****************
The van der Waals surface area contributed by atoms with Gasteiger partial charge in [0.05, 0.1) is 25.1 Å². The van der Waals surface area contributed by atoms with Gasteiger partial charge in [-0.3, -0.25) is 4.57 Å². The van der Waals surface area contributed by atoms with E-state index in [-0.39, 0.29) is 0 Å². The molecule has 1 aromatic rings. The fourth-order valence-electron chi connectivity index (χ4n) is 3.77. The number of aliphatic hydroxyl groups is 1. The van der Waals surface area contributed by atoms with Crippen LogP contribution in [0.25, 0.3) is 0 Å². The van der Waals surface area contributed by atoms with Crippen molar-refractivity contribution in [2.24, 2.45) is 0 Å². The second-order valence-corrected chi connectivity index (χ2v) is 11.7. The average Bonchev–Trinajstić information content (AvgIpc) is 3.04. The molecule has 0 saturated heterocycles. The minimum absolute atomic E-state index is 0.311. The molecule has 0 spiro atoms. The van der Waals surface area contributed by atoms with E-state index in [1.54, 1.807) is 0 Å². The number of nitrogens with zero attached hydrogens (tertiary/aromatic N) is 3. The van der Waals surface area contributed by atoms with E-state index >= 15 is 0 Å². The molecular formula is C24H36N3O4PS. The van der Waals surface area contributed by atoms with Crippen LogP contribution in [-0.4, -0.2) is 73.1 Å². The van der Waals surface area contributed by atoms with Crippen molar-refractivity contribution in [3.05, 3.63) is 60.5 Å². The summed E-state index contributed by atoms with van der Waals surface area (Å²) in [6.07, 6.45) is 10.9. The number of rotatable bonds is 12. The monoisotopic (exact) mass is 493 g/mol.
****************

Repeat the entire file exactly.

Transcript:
The van der Waals surface area contributed by atoms with Gasteiger partial charge in [0.05, 0.1) is 25.1 Å². The van der Waals surface area contributed by atoms with Gasteiger partial charge in [-0.3, -0.25) is 4.57 Å². The van der Waals surface area contributed by atoms with E-state index in [-0.39, 0.29) is 0 Å². The molecule has 1 aromatic rings. The fourth-order valence-electron chi connectivity index (χ4n) is 3.77. The number of aliphatic hydroxyl groups is 1. The van der Waals surface area contributed by atoms with Crippen LogP contribution in [0.25, 0.3) is 0 Å². The van der Waals surface area contributed by atoms with Crippen molar-refractivity contribution in [2.24, 2.45) is 0 Å². The second-order valence-corrected chi connectivity index (χ2v) is 11.7. The average Bonchev–Trinajstić information content (AvgIpc) is 3.04. The molecule has 0 saturated heterocycles. The minimum absolute atomic E-state index is 0.311. The molecule has 0 spiro atoms. The van der Waals surface area contributed by atoms with E-state index in [1.54, 1.807) is 0 Å². The number of nitrogens with zero attached hydrogens (tertiary/aromatic N) is 3. The van der Waals surface area contributed by atoms with E-state index >= 15 is 0 Å². The molecular formula is C24H36N3O4PS. The van der Waals surface area contributed by atoms with Crippen LogP contribution in [-0.4, -0.2) is 73.1 Å². The van der Waals surface area contributed by atoms with Crippen molar-refractivity contribution in [3.05, 3.63) is 60.5 Å². The summed E-state index contributed by atoms with van der Waals surface area (Å²) in [6.07, 6.45) is 10.9. The number of rotatable bonds is 12. The monoisotopic (exact) mass is 493 g/mol.